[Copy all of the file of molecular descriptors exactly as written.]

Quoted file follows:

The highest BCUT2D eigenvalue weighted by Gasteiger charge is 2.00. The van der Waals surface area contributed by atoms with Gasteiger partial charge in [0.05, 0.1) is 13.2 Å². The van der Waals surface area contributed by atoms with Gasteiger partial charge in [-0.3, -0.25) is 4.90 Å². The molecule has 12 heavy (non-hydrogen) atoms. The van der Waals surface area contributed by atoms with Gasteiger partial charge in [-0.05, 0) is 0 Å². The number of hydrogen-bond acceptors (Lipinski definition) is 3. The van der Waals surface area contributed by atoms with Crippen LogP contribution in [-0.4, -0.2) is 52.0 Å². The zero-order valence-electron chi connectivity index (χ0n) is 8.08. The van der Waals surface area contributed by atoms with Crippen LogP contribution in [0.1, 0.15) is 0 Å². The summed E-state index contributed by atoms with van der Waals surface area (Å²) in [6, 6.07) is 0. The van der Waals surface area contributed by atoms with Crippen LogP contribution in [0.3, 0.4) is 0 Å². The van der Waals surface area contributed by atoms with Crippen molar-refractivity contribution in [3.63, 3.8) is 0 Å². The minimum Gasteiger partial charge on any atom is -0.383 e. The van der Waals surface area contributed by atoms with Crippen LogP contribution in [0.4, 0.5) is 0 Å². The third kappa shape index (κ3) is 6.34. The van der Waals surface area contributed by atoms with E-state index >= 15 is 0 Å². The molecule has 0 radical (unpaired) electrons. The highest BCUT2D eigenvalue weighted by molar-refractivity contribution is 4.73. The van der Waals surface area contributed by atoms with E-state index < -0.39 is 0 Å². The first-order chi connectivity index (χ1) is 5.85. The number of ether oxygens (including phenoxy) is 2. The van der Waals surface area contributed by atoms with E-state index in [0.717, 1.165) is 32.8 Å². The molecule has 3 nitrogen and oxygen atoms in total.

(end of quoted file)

The highest BCUT2D eigenvalue weighted by Gasteiger charge is 2.00. The van der Waals surface area contributed by atoms with Gasteiger partial charge in [0.05, 0.1) is 13.2 Å². The van der Waals surface area contributed by atoms with Gasteiger partial charge in [-0.3, -0.25) is 4.90 Å². The molecule has 12 heavy (non-hydrogen) atoms. The van der Waals surface area contributed by atoms with Gasteiger partial charge in [-0.05, 0) is 0 Å². The number of hydrogen-bond acceptors (Lipinski definition) is 3. The van der Waals surface area contributed by atoms with Crippen LogP contribution in [-0.4, -0.2) is 52.0 Å². The zero-order valence-electron chi connectivity index (χ0n) is 8.08. The van der Waals surface area contributed by atoms with Crippen LogP contribution in [0.1, 0.15) is 0 Å². The summed E-state index contributed by atoms with van der Waals surface area (Å²) in [6, 6.07) is 0. The van der Waals surface area contributed by atoms with Crippen LogP contribution in [0.3, 0.4) is 0 Å². The van der Waals surface area contributed by atoms with Crippen molar-refractivity contribution in [3.63, 3.8) is 0 Å². The minimum Gasteiger partial charge on any atom is -0.383 e. The van der Waals surface area contributed by atoms with Crippen LogP contribution in [0.4, 0.5) is 0 Å². The third kappa shape index (κ3) is 6.34. The van der Waals surface area contributed by atoms with E-state index >= 15 is 0 Å². The molecule has 0 radical (unpaired) electrons. The highest BCUT2D eigenvalue weighted by molar-refractivity contribution is 4.73. The van der Waals surface area contributed by atoms with E-state index < -0.39 is 0 Å². The first-order chi connectivity index (χ1) is 5.85. The number of ether oxygens (including phenoxy) is 2. The van der Waals surface area contributed by atoms with E-state index in [0.717, 1.165) is 32.8 Å². The molecule has 3 nitrogen and oxygen atoms in total.